November 27, 2022

The California Department of Social Services (CDSS) announced Monday that they would provide more than $25 million in grants to guaranteed income projects across the state, with the amount affecting about 1,975 people in the state.

Guaranteed Income/Universal Basic Income (UBI) programs have been popping up in the state since late 2010, with programs giving individuals a certain amount of money each month for about 1-2 years. To date, there have been UBI programs in Stockton, Sacramento, Compton, Oakland, San Francisco, and Los Angeles. Some cities, such as San Francisco, have multiple short-term UBI programs running simultaneously, impacting different groups of people who have struggled to make ends meet. All programs have been monitored to some extent because city authorities wanted to see if the programs are working and what the pros and cons of the projects are.

While statewide UBI efforts have all failed in state legislatures, funding individual pilot programs at the city level has seen more success. The California Guaranteed Income Pilot Program, devised by Governor Gavin Newsom and state lawmakers, has continued, with project focus groups including pregnant women and those leaving foster care. As such, the CDSS announced Monday that the following 7 city-level programs would be funded by the state:

• Expect Justice (Heluna Health DBA Public Health Foundation Enterprises, Inc.) in the amount of $5,000,000. Pilot will provide 425 pregnant individuals disproportionately affected by perinatal health disparities $600-$1,000 per month for 12 months.

• Inland Southern California United Way at a cost of $5,000,000. Pilot will provide 500 pregnant individuals and 150 former foster youth with $600 per month for 18 months.

• iFoster, Inc. at a cost of $4,763,010. Pilot will provide 300 former foster youths with $750 a month for 18 months.

• Los Angeles Section National Council of Jewish Women, Inc. for an amount of $3,681,949. Pilot will provide 150 pregnant individuals with diabetes with $1,000 per month for 18 months.

• San Francisco Human Services Agency at a cost of $3,300,000. Pilot will provide 150 former foster youths with $1,200 per month for 18 months.

• McKinleyville Community Collaborative for $2,354,841. Pilot will provide 150 pregnant individuals with $1,000 per month for 18 months.

• Ventura County Human Services Agency at a cost of $1,500,000. Pilot will provide 150 former foster youth with $1,000 per month for 18 months.

In total, the amount comes to just over $25 million, covering 1,975 people with monthly payments of $600-$1,200 per month for 12-18 months.

$25 million in new UBI programs

“We are excited to launch these groundbreaking pilot projects across California and would like to thank the governor and legislature for yet another historic investment in California’s fight against poverty,” CDSS Director Kim Johnson said in a statement. “These pilots will serve as an important opportunity to assess the impact of an economic intervention during major life transitions, such as the birth of a child or achieving independence after long-term foster care.”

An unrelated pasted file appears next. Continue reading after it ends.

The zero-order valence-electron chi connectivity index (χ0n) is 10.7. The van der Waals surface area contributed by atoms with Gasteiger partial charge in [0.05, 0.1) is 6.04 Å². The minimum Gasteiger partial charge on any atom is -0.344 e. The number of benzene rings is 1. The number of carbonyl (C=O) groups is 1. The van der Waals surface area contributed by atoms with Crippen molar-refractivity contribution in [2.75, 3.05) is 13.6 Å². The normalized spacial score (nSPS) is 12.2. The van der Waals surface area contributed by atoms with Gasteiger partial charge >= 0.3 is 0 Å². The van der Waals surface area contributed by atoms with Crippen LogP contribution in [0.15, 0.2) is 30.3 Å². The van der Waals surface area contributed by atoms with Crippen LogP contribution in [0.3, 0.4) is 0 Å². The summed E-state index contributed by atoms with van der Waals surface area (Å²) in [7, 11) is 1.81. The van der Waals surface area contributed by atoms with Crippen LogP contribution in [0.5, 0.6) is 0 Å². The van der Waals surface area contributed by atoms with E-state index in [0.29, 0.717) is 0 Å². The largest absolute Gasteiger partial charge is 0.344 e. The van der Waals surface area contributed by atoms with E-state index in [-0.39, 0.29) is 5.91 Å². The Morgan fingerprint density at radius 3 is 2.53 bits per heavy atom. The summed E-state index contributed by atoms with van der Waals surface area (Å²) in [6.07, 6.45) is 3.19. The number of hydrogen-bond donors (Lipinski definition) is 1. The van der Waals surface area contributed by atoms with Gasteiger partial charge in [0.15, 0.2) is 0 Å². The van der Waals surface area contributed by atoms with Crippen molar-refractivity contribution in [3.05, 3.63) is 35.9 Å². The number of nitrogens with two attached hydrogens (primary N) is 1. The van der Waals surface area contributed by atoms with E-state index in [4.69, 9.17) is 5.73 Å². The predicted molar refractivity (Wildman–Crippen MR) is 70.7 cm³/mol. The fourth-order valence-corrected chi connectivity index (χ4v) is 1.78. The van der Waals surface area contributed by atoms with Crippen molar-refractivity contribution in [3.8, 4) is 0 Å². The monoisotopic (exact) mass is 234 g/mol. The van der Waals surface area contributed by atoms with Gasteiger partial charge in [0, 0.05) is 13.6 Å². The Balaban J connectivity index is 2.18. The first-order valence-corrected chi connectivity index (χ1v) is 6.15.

Special Advisor on Economic Mobility and Opportunity and Mayors for Guaranteed Income Founder Michael Tubbs, who oversaw the first major UBI pilot program in the state as mayor of Stockton, added: “I am proud that my home state of California in the promise of a guaranteed income to build the financial resilience of our residents. Just as we saw with the pilot I led as Mayor of Stockton, I am confident that these funds will provide critical support to families and strengthen our communities.”

However, experts had a different opinion about the social services plan.

“California Social Services just supports programs that throw money at people for a short time and then don’t continue,” Cheryl Keating, a rights researcher who has studied UBI proposals and programs in the United States and Canada, told the Globe on Tuesday. . “These are all flash-in-the-pan like UBIs that only help for a few years and then are taken away without building the person up. Job programs, programs that help people find affordable housing, and other programs funded with the goal of helping people in mind, as well as numerous charitable and non-profit programs, have helped these people for years to build a base of basic needs and a job. build to start or start living again from a bad situation.

“UBI fails to do that. UBI just gives money with no strings attached. While some use this to pay rent or get food, or use it as a buffer to have time to get a job, or something responsible, a lot of people in UBI programs just don’t spend it on those things either. And now the state is stepping into that a little bit more, without boundaries. All these statements that people put out about how great these programs are are filled with buzzwords and read like AI generated speech and don’t get to the point. We really need to keep an eye on those programs.”

Other cities are expected to unveil pilot UBI programs soon.

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